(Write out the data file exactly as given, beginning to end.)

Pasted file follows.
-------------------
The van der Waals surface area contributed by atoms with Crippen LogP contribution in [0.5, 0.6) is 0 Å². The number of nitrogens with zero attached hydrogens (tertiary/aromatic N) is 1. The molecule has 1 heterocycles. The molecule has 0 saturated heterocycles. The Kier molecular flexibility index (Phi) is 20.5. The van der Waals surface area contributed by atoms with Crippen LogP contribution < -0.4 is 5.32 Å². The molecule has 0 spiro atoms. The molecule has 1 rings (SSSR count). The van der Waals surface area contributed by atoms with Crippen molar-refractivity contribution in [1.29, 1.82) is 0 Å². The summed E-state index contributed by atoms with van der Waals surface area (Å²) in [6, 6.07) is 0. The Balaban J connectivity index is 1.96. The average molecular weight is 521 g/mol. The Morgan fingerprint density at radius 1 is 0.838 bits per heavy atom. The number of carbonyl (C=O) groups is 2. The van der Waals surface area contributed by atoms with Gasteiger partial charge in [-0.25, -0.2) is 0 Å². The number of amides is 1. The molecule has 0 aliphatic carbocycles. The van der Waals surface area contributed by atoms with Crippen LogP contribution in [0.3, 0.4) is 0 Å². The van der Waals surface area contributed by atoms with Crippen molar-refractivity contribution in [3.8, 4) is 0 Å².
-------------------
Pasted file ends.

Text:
The van der Waals surface area contributed by atoms with Crippen LogP contribution in [0.5, 0.6) is 0 Å². The number of nitrogens with zero attached hydrogens (tertiary/aromatic N) is 1. The molecule has 1 heterocycles. The molecule has 0 saturated heterocycles. The Kier molecular flexibility index (Phi) is 20.5. The van der Waals surface area contributed by atoms with Crippen LogP contribution < -0.4 is 5.32 Å². The molecule has 0 spiro atoms. The molecule has 1 rings (SSSR count). The van der Waals surface area contributed by atoms with Crippen molar-refractivity contribution in [1.29, 1.82) is 0 Å². The summed E-state index contributed by atoms with van der Waals surface area (Å²) in [6, 6.07) is 0. The Balaban J connectivity index is 1.96. The average molecular weight is 521 g/mol. The Morgan fingerprint density at radius 1 is 0.838 bits per heavy atom. The number of carbonyl (C=O) groups is 2. The van der Waals surface area contributed by atoms with Gasteiger partial charge in [-0.25, -0.2) is 0 Å². The number of amides is 1. The molecule has 0 aliphatic carbocycles. The van der Waals surface area contributed by atoms with Crippen LogP contribution in [0.3, 0.4) is 0 Å². The van der Waals surface area contributed by atoms with Crippen molar-refractivity contribution in [3.8, 4) is 0 Å².